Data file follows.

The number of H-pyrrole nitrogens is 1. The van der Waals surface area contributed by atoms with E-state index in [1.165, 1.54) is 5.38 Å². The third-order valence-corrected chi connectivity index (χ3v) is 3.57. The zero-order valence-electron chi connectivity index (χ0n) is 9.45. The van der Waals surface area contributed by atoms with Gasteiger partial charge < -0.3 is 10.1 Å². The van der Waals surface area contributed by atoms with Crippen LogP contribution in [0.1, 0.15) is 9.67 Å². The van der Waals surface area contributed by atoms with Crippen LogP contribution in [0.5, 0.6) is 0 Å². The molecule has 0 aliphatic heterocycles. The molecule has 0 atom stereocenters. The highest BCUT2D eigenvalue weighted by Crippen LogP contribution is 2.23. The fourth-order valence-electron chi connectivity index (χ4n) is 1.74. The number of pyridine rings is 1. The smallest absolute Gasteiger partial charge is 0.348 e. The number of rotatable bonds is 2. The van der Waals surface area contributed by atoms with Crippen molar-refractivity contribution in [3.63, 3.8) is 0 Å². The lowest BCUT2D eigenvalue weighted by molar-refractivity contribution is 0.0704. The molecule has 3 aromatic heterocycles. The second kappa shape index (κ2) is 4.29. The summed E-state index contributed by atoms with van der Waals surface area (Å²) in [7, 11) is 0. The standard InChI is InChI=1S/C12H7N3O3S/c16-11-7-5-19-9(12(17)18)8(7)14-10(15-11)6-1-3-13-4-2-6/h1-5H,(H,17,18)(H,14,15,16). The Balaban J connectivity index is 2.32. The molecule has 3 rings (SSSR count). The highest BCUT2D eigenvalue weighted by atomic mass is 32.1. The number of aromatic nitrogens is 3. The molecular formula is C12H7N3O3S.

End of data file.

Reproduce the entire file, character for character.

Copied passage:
The number of H-pyrrole nitrogens is 1. The van der Waals surface area contributed by atoms with E-state index in [1.165, 1.54) is 5.38 Å². The third-order valence-corrected chi connectivity index (χ3v) is 3.57. The zero-order valence-electron chi connectivity index (χ0n) is 9.45. The van der Waals surface area contributed by atoms with Gasteiger partial charge < -0.3 is 10.1 Å². The van der Waals surface area contributed by atoms with Crippen LogP contribution in [0.1, 0.15) is 9.67 Å². The van der Waals surface area contributed by atoms with Crippen LogP contribution in [0.5, 0.6) is 0 Å². The molecule has 0 aliphatic heterocycles. The molecule has 0 atom stereocenters. The highest BCUT2D eigenvalue weighted by Crippen LogP contribution is 2.23. The fourth-order valence-electron chi connectivity index (χ4n) is 1.74. The number of pyridine rings is 1. The smallest absolute Gasteiger partial charge is 0.348 e. The number of rotatable bonds is 2. The van der Waals surface area contributed by atoms with Crippen molar-refractivity contribution in [3.63, 3.8) is 0 Å². The lowest BCUT2D eigenvalue weighted by molar-refractivity contribution is 0.0704. The molecule has 3 aromatic heterocycles. The second kappa shape index (κ2) is 4.29. The summed E-state index contributed by atoms with van der Waals surface area (Å²) in [7, 11) is 0. The standard InChI is InChI=1S/C12H7N3O3S/c16-11-7-5-19-9(12(17)18)8(7)14-10(15-11)6-1-3-13-4-2-6/h1-5H,(H,17,18)(H,14,15,16). The Balaban J connectivity index is 2.32. The molecule has 3 rings (SSSR count). The highest BCUT2D eigenvalue weighted by atomic mass is 32.1. The number of aromatic nitrogens is 3. The molecular formula is C12H7N3O3S.